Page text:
Isaiah 6:1-5
The Rev. Dr. Robert S. Langworthy, preaching
February 6, 2022

In Ravenna, Italy, there is a mausoleum whose vaulted ceiling features a mosaic masterpiece of Christ in heaven. Many first-time visitors, however, are not initially impressed. For it’s hard to get a good look at the mosaic hidden by dark shadows inside that dim building.  When, however, a switch is flipped, a burst of lights aimed at the mosaic illuminates the iridescent tiles, and people gasp in stunned awe. The lights stay on for just a moment, and then the sublime artistry disappears once more into the darkness.  Only those who wait for each burst of light as it comes take in much of the mosaic’s magnificence.

In the same way, to take in the splendor of God, we must wait for what bursts of light come and make the most of them when they do. You and I may never have a vision of God like Isaiah’s, but we all must have a view of God like Isaiah’s.  Nothing matters more than our appreciating how exalted and magnificent is our God.  It determines the strength of our faith, and of our soul.

When John Piper preached on Isaiah’s vision, he decided to forego making any application to personal need and instead to focus entirely on the revelation of God’s holiness.  He did so fearing some might find his sermon ethereal, impractical and irrelevant.

Unbeknownst to Piper at the time, there was in the congregation a young father who’d just learned his child had been sexually abused by a close relative.  Several months later, that father pulled Piper aside and told him what they’d gone through.  He said, “It’s been the hardest time of my life.  Do you know what got me through it?  Isaiah’s vision of God’s holiness!  It’s been the rock to which I have clung, and it’s kept me from drowning in a flood of tears.”

When God revealed His holiness to Isaiah, Judah was undergoing a hard time.  King Uzziah, whose long reign had brought the nation much military, economic and political success, had just died; and a grieving people were fretting about a future without him – not realizing Uzziah had died under God’s displeasure for proudly presuming privileges in defiance of God’s sovereign will.

In that context God gave the prophet Isaiah a vision of who He, the true King, is.  Isaiah saw God elevated on “a throne, high and lofty” and adorned in glorious garb of such grandeur that just “the hem of his robe filled the temple”.  Seraphs – angelic beings on fire with godly zeal whose name literally means “burning ones” and whose flames of spirit-filled the temple with smoke – hovered near God on one pair of their six wings in order to wait on Him, covered their eyes by another pair to avoid seeing more of His glory than they could handle, and covered their feet with still another pair to signify their unworthiness even to draw near to serve the Supreme Being.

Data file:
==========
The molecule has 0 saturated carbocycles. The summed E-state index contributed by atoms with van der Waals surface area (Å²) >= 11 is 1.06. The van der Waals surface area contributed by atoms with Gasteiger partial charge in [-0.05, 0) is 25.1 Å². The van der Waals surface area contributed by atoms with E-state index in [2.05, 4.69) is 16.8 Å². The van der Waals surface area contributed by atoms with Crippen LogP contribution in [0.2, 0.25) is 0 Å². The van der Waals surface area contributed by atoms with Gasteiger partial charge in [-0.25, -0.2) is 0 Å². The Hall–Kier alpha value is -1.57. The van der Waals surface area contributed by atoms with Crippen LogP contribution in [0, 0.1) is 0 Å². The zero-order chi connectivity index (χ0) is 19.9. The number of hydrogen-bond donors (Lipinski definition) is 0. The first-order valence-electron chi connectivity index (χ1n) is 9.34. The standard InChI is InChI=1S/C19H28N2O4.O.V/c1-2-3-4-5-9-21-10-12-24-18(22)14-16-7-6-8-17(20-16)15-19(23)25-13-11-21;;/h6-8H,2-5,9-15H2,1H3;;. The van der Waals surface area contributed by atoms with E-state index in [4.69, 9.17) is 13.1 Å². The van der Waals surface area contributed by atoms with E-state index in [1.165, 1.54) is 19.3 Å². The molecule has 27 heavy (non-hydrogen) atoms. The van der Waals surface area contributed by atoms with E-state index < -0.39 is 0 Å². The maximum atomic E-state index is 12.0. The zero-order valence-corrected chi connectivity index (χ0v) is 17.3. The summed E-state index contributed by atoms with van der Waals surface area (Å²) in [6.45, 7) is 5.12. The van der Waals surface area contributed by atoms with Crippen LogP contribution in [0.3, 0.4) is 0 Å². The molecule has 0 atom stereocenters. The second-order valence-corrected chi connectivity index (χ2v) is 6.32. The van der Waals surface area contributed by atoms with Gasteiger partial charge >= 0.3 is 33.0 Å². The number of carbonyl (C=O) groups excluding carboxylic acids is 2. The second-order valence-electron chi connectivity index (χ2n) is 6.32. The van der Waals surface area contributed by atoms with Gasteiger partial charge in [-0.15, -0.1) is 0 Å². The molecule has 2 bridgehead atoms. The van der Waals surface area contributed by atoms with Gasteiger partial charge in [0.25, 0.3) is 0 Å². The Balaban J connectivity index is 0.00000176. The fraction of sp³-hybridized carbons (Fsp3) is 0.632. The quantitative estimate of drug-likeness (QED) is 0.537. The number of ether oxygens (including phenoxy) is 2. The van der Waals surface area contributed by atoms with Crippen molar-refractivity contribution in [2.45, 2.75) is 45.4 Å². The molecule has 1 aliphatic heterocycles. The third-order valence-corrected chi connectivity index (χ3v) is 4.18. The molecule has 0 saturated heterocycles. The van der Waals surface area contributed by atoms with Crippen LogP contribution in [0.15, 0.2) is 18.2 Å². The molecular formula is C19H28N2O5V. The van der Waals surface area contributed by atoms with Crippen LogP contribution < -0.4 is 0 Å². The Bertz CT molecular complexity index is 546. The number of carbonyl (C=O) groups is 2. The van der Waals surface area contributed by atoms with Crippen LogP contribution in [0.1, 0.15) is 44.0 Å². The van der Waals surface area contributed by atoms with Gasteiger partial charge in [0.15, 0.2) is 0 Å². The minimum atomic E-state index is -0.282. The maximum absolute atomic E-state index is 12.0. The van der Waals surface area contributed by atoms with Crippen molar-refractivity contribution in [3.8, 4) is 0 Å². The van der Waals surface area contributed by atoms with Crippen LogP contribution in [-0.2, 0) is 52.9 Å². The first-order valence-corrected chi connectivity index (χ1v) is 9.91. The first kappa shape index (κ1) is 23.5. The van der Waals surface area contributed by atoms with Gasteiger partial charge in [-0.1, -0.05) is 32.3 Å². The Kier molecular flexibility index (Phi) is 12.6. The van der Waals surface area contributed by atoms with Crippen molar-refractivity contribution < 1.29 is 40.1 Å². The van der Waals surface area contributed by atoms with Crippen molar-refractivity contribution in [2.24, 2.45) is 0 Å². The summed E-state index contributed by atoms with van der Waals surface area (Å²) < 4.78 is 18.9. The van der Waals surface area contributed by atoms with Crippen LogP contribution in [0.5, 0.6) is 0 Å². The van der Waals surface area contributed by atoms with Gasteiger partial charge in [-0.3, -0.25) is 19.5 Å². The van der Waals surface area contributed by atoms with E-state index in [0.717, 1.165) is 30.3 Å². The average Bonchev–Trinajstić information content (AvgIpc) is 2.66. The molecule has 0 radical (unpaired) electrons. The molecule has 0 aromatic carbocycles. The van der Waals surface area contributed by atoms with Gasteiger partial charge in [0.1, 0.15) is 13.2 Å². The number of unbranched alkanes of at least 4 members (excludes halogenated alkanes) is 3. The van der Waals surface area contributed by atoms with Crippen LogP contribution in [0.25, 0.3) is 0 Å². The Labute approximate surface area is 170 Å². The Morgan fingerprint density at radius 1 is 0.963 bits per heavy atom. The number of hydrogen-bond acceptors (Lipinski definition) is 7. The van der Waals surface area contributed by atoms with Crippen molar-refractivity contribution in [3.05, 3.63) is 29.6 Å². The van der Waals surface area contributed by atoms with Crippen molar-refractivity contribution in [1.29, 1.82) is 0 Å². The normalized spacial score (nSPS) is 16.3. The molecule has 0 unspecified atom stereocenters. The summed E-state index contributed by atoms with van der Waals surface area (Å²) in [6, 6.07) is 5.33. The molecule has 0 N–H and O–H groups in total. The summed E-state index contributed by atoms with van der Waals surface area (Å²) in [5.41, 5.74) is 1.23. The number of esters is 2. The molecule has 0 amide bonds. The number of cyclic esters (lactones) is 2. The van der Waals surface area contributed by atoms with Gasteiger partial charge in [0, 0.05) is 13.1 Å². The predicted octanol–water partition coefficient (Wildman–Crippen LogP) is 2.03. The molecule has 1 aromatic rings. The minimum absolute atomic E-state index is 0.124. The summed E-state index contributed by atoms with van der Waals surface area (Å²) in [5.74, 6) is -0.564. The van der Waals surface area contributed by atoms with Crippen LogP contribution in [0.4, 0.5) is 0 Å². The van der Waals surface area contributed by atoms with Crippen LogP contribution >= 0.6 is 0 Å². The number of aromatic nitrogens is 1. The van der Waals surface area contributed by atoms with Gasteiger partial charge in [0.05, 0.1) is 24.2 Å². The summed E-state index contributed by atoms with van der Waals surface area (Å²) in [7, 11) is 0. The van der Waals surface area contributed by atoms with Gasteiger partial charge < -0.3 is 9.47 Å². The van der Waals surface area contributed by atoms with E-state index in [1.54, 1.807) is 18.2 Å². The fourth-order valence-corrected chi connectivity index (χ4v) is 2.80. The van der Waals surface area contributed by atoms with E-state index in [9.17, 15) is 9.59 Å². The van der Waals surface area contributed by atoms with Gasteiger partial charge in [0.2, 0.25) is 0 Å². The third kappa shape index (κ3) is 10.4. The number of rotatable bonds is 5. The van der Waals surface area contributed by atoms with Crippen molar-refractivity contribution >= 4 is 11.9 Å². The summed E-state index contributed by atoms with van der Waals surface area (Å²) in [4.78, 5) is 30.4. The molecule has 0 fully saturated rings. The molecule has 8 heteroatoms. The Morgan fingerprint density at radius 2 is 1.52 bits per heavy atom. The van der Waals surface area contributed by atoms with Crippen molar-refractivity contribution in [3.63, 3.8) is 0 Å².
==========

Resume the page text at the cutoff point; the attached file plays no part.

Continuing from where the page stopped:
A seraph called out, with a voice so big and mighty that it shook the temple to its foundations, saying, “Holy, holy, holy is the Lord of hosts; the whole earth is full of His glory.”

If we were asked to describe God, most of us would speak of His being loving, all-powerful or all-knowing before we’d even think of speaking of His being holy. Yet, His holiness is all that seraph spoke of!

So what does it mean to declare God holy?  That God is wholly other, like no other, utterly alien in some ways to every other being (including those bearing His image)!  God’s holiness conveys His transcendent greatness.

In the Bible, God’s holiness is His foundational and central quality; and the Bible refers to God’s holiness more often than to any other aspect of Him.

God’s revelation of His holiness both awed and appalled Isaiah.  It knocked him back on his heels in fearful dismay.  It made him painfully aware of how small, unworthy and even tawdry he was by contrast.  Thus, Isaiah’s initial words in response to the seraph’s assertion were not those of praise but of despair.  “Woe is me” he cried out. “I am lost, for I am a man of unclean lips, and I live among a people of unclean lips.”  Since Isaiah realized what Jesus would later teach: that what is on our lips indicates what is in our hearts, Isaiah realized that at his core he was a flawed individual, surrounded by equally flawed folks; and that none of them had any right to be in the presence of One of such pure and perfect holiness.  Why, Isaiah was amazed to still be alive after his eyes had seen God, the high and holy King!

The rest of the story tells of how one of the seraphs flew over to Isaiah with a hot coal from the temple altar.  He touched the hot coal to Isaiah’s lips.  It did not burn his flesh but it did burn away his guilt.  In gratitude for such grace, Isaiah stepped forward to go for God to bring that grace to others.

But that is a story for another day.  On this day, let us not rush past Isaiah’s rational and righteous fear before God’s infinite holiness.

God invites us to approach Him in a trusting way, but it is wrong to approach God in a chummy, presumptuous way.  God is so immeasurably greater than we that we don’t belong in His company unless He gives us the right we don’t deserve and never could.

Taking in God’s holiness gives us that poverty of spirit that, Jesus said, makes the kingdom of heaven ours.  Our awareness of His highness and our lowliness brings home that our only chance with Him rests upon His illimitable grace.  But because His grace is as illimitable as His holiness, by that reason alone we are justified to have illimitable hope and joyful expectancy!

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